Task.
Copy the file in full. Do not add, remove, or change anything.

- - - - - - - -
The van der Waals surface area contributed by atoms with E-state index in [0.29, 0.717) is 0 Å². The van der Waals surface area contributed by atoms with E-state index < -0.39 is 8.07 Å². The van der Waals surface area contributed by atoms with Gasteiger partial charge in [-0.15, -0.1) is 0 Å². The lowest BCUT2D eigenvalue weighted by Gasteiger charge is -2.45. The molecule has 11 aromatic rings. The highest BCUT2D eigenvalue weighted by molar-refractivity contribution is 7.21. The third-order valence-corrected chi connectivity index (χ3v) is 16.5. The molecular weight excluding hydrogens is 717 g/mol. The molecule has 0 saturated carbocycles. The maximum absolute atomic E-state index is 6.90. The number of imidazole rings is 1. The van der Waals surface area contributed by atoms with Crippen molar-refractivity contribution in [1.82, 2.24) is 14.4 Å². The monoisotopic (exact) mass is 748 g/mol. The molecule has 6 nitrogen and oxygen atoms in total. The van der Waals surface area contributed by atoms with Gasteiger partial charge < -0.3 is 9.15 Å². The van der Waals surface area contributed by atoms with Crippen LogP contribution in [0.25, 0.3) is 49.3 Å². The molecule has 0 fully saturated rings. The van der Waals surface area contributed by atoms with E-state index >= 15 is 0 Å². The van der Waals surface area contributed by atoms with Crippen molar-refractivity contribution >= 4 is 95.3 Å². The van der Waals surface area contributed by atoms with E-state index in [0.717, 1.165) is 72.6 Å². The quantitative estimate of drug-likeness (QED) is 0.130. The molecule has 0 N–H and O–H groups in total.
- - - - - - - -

The van der Waals surface area contributed by atoms with E-state index in [0.29, 0.717) is 0 Å². The van der Waals surface area contributed by atoms with E-state index < -0.39 is 8.07 Å². The van der Waals surface area contributed by atoms with Gasteiger partial charge in [-0.15, -0.1) is 0 Å². The lowest BCUT2D eigenvalue weighted by Gasteiger charge is -2.45. The molecule has 11 aromatic rings. The highest BCUT2D eigenvalue weighted by molar-refractivity contribution is 7.21. The third-order valence-corrected chi connectivity index (χ3v) is 16.5. The molecular weight excluding hydrogens is 717 g/mol. The molecule has 0 saturated carbocycles. The maximum absolute atomic E-state index is 6.90. The number of imidazole rings is 1. The van der Waals surface area contributed by atoms with Crippen molar-refractivity contribution in [1.82, 2.24) is 14.4 Å². The monoisotopic (exact) mass is 748 g/mol. The molecule has 6 nitrogen and oxygen atoms in total. The van der Waals surface area contributed by atoms with Gasteiger partial charge < -0.3 is 9.15 Å². The van der Waals surface area contributed by atoms with Crippen LogP contribution in [0.25, 0.3) is 49.3 Å². The molecule has 0 fully saturated rings. The van der Waals surface area contributed by atoms with E-state index >= 15 is 0 Å². The van der Waals surface area contributed by atoms with Crippen molar-refractivity contribution >= 4 is 95.3 Å². The van der Waals surface area contributed by atoms with E-state index in [0.717, 1.165) is 72.6 Å². The quantitative estimate of drug-likeness (QED) is 0.130. The molecule has 0 N–H and O–H groups in total.